Four months after organizers canceled Boston’s largest New Year’s Eve celebration, First Night 2014 is set to happen due to an increase in funds from outside donors.
First Night, Inc. had been organizing the event for 37 years, but due to a lack of donations and sponsors, organizers announced in June they would shut it down. In response, several organizations donated enough to save the celebration, officials announced Wednesday. The Highland Street Foundation is lead sponsor and is donating $100,000.
“Thanks to the Mayor’s [Boston Mayor Thomas Menino] leadership, we are one of many organizations who have come together to ensure First Night Boston is back again this year,” said Blake Jordan, executive director of Highland Street Foundation. “The trustees felt that it was important for Boston to have a First Night. First Night was started here.”
The celebration, which was the first of its kind in the country, traditionally has held attractions and performances all around Boston on New Year’s Eve, continuing into the next day. The 2014 edition will be
Laura Roberts, board chair of First Night, said she is glad officials were able to gather funds after initially being unable to do so.
“We are thrilled that the city and Mayor Menino have embraced the festival and that Highland Street Foundation is supporting it,” she said. “With the change in leadership at City Hall [once another mayor is elected], it is hard to predict what will happen after Dec. 31, 2013, but the board will do whatever it can to ensure a long-term solution.”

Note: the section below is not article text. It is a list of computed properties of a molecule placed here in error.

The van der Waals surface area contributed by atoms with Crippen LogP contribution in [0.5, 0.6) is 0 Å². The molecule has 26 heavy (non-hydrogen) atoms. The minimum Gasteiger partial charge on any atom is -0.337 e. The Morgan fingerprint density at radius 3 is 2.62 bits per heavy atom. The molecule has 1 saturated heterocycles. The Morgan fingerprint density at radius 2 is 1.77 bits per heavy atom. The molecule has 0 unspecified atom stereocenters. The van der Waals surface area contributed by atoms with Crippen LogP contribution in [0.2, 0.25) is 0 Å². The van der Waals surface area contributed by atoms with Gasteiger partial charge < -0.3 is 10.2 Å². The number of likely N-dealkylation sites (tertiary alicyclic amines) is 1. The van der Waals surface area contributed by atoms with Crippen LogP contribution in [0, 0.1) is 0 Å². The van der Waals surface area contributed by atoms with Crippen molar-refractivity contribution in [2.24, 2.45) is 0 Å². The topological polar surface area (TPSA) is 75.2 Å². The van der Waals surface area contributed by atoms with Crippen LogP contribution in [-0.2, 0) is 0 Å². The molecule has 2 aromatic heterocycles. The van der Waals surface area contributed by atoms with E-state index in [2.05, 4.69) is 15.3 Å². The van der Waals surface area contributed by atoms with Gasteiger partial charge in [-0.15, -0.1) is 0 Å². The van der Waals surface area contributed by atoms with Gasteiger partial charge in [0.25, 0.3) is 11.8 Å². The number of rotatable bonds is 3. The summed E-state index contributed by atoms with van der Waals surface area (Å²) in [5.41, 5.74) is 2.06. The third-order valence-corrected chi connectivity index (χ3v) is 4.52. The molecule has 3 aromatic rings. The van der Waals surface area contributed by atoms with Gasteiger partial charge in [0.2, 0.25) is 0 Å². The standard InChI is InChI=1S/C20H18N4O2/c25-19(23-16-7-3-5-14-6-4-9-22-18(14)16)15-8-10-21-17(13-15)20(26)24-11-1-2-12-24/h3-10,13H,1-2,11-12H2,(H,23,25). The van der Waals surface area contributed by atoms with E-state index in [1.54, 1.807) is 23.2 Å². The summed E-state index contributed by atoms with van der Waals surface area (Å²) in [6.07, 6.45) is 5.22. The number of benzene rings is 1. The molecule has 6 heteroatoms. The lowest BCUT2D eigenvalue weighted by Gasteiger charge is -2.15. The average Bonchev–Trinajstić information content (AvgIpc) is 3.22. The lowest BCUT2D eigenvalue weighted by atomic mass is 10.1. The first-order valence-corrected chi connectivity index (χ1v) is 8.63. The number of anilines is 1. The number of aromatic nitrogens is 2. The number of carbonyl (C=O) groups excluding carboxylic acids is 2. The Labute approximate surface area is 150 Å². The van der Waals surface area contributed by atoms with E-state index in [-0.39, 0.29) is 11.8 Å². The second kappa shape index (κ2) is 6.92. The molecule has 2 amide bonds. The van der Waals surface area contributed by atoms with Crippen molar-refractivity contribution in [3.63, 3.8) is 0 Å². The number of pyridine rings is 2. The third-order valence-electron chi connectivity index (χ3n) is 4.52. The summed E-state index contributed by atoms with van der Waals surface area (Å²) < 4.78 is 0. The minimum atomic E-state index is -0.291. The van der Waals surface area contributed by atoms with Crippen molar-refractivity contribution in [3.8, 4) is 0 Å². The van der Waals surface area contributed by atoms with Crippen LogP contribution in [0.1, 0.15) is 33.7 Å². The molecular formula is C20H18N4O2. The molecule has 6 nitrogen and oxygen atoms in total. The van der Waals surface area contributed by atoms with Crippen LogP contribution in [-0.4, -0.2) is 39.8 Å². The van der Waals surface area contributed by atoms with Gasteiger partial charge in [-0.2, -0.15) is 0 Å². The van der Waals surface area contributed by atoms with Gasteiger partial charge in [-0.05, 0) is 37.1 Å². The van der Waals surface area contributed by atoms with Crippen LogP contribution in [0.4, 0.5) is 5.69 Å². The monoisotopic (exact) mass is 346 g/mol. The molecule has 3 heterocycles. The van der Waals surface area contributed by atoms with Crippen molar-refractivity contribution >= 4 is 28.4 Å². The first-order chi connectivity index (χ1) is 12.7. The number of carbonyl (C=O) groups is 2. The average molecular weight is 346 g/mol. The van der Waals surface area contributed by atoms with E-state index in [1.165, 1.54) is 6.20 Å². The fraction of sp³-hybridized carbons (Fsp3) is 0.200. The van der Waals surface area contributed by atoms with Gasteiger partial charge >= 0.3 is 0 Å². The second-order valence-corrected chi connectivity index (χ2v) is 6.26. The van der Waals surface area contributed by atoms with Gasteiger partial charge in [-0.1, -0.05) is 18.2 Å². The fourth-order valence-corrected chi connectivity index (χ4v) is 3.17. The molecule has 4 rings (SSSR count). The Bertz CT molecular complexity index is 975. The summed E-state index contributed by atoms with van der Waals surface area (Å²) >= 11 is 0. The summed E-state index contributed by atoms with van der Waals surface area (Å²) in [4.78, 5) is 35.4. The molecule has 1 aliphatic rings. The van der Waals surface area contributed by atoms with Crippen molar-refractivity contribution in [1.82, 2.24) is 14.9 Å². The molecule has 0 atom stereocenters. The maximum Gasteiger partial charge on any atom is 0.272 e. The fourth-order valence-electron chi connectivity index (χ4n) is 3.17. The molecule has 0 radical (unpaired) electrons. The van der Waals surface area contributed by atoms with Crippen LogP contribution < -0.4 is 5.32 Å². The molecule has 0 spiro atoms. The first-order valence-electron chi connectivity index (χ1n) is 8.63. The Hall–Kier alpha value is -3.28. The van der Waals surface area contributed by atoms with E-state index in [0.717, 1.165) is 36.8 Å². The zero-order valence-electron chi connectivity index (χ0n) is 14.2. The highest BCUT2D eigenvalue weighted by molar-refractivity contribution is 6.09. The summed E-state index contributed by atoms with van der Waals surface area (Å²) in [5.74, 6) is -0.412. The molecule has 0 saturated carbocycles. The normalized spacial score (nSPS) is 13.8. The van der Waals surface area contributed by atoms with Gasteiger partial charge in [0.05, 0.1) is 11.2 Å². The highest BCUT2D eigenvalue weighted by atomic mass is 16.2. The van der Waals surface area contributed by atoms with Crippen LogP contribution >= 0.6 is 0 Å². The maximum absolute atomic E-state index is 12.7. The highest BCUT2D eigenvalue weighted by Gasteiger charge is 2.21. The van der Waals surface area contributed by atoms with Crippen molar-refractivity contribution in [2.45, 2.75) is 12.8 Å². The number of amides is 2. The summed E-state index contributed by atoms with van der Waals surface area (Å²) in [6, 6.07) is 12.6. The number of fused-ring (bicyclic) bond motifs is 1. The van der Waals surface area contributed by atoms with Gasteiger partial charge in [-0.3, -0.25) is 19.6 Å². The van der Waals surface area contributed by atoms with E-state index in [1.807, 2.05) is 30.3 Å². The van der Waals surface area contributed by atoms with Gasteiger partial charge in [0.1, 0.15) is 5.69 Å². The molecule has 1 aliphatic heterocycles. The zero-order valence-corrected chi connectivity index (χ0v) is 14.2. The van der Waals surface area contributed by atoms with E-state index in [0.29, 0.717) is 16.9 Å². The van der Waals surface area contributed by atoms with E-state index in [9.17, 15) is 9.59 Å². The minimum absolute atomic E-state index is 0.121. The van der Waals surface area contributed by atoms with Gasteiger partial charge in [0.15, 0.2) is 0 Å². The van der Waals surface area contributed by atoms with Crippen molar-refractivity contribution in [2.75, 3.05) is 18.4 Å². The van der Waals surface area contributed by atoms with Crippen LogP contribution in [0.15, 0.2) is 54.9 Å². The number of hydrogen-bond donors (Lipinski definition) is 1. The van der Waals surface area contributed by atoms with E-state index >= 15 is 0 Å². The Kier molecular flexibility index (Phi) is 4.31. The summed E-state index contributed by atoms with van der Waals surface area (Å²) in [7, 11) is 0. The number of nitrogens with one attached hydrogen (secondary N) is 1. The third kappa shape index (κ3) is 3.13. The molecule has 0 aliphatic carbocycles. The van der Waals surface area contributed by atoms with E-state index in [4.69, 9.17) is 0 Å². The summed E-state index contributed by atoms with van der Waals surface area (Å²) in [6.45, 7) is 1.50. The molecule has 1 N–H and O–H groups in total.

Roberts said First Night will have some staff at the event this year, but does not have an “active role” in the event’s organization.
Jordan said First Night would likely continue as an annual celebration after 2014.
“We’ve been long-time supporters of First Night,” he said. “We’ll be happy to do it [donate] again.”
Some residents of Boston said they were pleased to know that the long-time tradition will be continued.
Kim Wedge, 55, resident of Back Bay, said she has attended the New Year’s Eve celebration seven times and that its continuation is important for Boston.
“It’s a nice tradition, which cities like this run on,” she said. “It’s a celebration of what living in this climate is like. It’s also just a great option, inexpensive and outside with so many people. Strolling through the city on a holiday . . . It is always a wonderful experience, very enjoyable.”
Joe McGlouflin, 61, resident of Boston, said the city should keep First Night.
“It is extremely important for the city and the residents to have this celebration,” he said. “With so many people of all ages from the community coming out, it helps maintain sobriety. There are less drunken acts and less drugs and it makes people less apt to go wild in an unsafe way.”
Paul Brookes, 48, resident of Jamaica Plain, said the celebration is a socially important event for the city.
“I don’t think it ever should have lost funding in the first place,” he said. “I like it, and it’s a great event for the city of Boston. Everything about it, such as the ice sculptures, brings the people out and brings the community together for a night.”